Notes on Black Film History

(Published as part of Black History Month 2022, but it’s an excerpt from a much longer work-in-progress about Hollywood history.)

I’m not an authority on film history, let alone black film history – I’ve been a professional film critic from 2001 to 2016, but otherwise don’t have any formal education in the matter.  Furthermore, I am visibly, genetically and culturally not black – which obviously limits my perspective on the issue.  This being said: consider this a quick trip through time when it comes to black American cinema and depiction of black characters in Hollywood, with a few recommendations about movies you may have missed and illustrative clips to whet your appetite.

The focus here is on American cinema – Aside from three exceptions I’ll mention later on, I simply don’t know enough about black non-American cinema to discuss it.

I’m going to use an ante-chronological approach, going farther and farther in time as we go.  For viewers not used to the quirks and limitations of classic cinema, a process of progressive familiarization to older film is often a better approach than to start with silent films right away.

It’s worth a warning that as we go back in time, the representation of black characters often becomes increasingly problematic.  They become unflattering stereotypes, stuck in supporting roles or contained in scenes that could be removed for distribution in the then-overtly racist American South.  Even in the best-case scenario when Hollywood wanted to showcase black artists or pay homage to them prior to the 1980s, it’s clearly a white film-making establishment defining (or exploiting) the black community rather than letting them present themselves.  It’s not useful to ignore, minimize or try to remove these problems – in fact, it’s only by looking at the limitations and excesses of past eras that we can understand how things were and the progress made since then.  It may be difficult to like some movies while acknowledging that they have troublesome elements – but that’s part of a nuanced appreciation of cinema history as well.

The Fifth Wave – Authentic black voices and themes (2000s+)

It’s still too early to pose a judgment on the 2010s in Hollywood history, but a leading trend was the true integration of black voices, producers and themes in the fabric of mainstream American cinema.  After decades of incubation, marginal success and the development of black filmmakers, Hollywood realized that even its mainstream blockbusters could be dedicated to black actors, themes and presentation while still meeting considerable success.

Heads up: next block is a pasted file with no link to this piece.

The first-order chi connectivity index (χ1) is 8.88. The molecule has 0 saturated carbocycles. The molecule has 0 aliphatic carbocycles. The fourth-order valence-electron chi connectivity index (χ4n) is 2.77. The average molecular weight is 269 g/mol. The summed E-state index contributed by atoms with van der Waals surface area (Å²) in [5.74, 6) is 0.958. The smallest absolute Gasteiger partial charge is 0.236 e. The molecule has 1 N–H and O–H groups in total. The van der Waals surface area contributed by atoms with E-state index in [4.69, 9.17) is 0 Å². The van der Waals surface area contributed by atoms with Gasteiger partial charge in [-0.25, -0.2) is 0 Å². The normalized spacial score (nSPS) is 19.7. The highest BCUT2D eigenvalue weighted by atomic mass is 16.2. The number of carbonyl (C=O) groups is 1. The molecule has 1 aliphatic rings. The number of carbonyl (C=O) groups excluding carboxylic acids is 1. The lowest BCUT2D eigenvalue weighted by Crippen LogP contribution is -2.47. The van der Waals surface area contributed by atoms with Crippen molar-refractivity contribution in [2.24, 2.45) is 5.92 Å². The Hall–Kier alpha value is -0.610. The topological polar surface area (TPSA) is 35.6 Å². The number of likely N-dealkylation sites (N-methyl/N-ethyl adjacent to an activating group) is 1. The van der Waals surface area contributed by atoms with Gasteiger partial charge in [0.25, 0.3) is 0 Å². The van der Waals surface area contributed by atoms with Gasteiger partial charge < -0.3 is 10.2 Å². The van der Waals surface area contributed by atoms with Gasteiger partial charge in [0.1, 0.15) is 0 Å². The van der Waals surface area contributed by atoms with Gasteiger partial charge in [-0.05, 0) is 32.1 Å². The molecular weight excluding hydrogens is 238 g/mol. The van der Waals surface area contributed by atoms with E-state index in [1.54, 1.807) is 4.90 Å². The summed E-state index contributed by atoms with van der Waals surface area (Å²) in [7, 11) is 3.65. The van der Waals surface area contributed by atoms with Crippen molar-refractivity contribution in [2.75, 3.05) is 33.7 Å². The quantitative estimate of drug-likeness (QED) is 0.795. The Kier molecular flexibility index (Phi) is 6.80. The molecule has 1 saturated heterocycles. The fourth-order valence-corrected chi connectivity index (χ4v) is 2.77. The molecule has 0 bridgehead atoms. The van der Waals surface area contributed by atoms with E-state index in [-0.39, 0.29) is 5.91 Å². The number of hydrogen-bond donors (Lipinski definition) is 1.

The flashpoint of the decade can certainly be traced back to the #OscarsSoWhite controversy of early 2016, in which the austere Academy of Arts and Sciences responsible for awarding the Oscars got shamed for consistently picking white nominees.  If there’s one reliable constant in Oscars history, it’s that these are the awards that Hollywood uses to refine the image it shows to others, and that shame works rather well at effecting change.  By the 2016 awards ceremony, emcee Chris Rock addressed the controversy head-on:

(You can also read excerpts of it )

He does make a solid point: Even at its worst, Hollywood racism was seldom the extreme burn-all-black-people type but more the more pernicious we-can-ignore-black-people-as-irrelevant one.  Birth of a Nation aside, Hollywood presented itself as liberally tolerant, but felt more comfortable othering Black Americans.

By 2017, four major awards went to black filmmakers, actors or movies, including the very low-budget Moonlight beating out odds-on favourite La La Land in a most Hollywoodian dramatic fashion: after the other film was announced as the winner due to a mix-up that has become part of Oscars history:

By 2018, the Academy gave the Best Picture award to a movie explicitly about racism (although many, including myself, thought it still made a mistake when it picked the bland racism-from-a-white-perspective Green Book rather than the far more audacious racism-from-a-black-perspective BlacKKKlansman) and by 2019 it named a South Korean film, Parasite, as the best movie of the year, further getting away from the #OscarsSoWhite criticism.  While 2020’s best picture winner, Nomadland, featured a white protagonist, it was directed by Chinese-born filmmaker Chloe Zhao who also won the Best Director award.  Clearly, the Oscars at the dawn of the 2020s aren’t the ones that were ten years ago, and that reflects the diversity of change under the visible line of nominations.

Increasingly, in both TV and film as packaged by Hollywood-based studios, the image of the director is changing.  The 2010s saw the rise of black creators such as Steve McQueen, Lee Daniels, Ryan Coogler, Ava Duvernay, Barry Jenkins, Jordan Peele, Perry Tyler, and other filmmakers able to propose black-themed projects to funding partners, hire a diverse crew, assemble a black cast and get their creative vision on the big screen… and still reach a wide, not necessarily black audience.

In this light, the success of the superhero film Black Panther (2018) remains epochal.  There are plenty of excellent criticisms to make about the result – its embrace of tribal stereotypes, its dilution of the historical Black Panther movement, its built-in reliance on stupid comic-book tropes, etc.  But the film joyfully embraces black culture, discusses black themes (even at a surface level), uses elaborate special effects to portray an amazing afrofuturistic vision, relies on a main creative crew of black filmmakers, features great performances from black actors… and made a billion dollars at the box-office, got great reviews, was nominated for many Oscars and was embraced by a variety of audiences.  Just watch this introduction to Wakanda:

For this alone, it becomes an essential part of the curriculum.  It’s worth noting that director Ryan Coogler didn’t come out of nowhere with Black Panther – his debut feature, Fruitvale Station (2013), remains a stinging slice-of-life drama with a gut-punch of an ending, while Creed (2015) showed his ability to work in a big-budget environment while blending strong inclusive themes in a crowd-pleasing film.